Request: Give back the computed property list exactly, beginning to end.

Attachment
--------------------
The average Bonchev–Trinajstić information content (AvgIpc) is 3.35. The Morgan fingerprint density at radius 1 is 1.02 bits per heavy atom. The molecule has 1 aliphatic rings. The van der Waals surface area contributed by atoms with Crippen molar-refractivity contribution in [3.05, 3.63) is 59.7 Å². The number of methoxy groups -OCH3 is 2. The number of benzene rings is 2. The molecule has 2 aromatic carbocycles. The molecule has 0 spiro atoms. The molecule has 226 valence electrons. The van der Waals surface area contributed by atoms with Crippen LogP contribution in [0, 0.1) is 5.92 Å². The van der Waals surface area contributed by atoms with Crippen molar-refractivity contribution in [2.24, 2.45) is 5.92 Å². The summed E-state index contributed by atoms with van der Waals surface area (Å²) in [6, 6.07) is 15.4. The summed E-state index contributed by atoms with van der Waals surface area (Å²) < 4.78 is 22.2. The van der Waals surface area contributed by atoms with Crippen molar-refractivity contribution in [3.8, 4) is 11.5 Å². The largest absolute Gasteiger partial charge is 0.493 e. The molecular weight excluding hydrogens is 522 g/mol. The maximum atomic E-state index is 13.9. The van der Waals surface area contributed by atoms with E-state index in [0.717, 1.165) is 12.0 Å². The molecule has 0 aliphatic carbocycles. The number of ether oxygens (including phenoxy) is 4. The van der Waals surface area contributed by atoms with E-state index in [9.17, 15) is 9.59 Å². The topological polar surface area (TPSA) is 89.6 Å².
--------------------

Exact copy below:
The average Bonchev–Trinajstić information content (AvgIpc) is 3.35. The Morgan fingerprint density at radius 1 is 1.02 bits per heavy atom. The molecule has 1 aliphatic rings. The van der Waals surface area contributed by atoms with Crippen molar-refractivity contribution in [3.05, 3.63) is 59.7 Å². The number of methoxy groups -OCH3 is 2. The number of benzene rings is 2. The molecule has 2 aromatic carbocycles. The molecule has 0 spiro atoms. The molecule has 226 valence electrons. The van der Waals surface area contributed by atoms with Crippen LogP contribution in [0, 0.1) is 5.92 Å². The van der Waals surface area contributed by atoms with Crippen molar-refractivity contribution in [2.24, 2.45) is 5.92 Å². The summed E-state index contributed by atoms with van der Waals surface area (Å²) in [6, 6.07) is 15.4. The summed E-state index contributed by atoms with van der Waals surface area (Å²) < 4.78 is 22.2. The van der Waals surface area contributed by atoms with Crippen molar-refractivity contribution in [3.8, 4) is 11.5 Å². The largest absolute Gasteiger partial charge is 0.493 e. The molecular weight excluding hydrogens is 522 g/mol. The maximum atomic E-state index is 13.9. The van der Waals surface area contributed by atoms with E-state index in [0.717, 1.165) is 12.0 Å². The molecule has 0 aliphatic carbocycles. The number of ether oxygens (including phenoxy) is 4. The van der Waals surface area contributed by atoms with E-state index in [9.17, 15) is 9.59 Å². The topological polar surface area (TPSA) is 89.6 Å².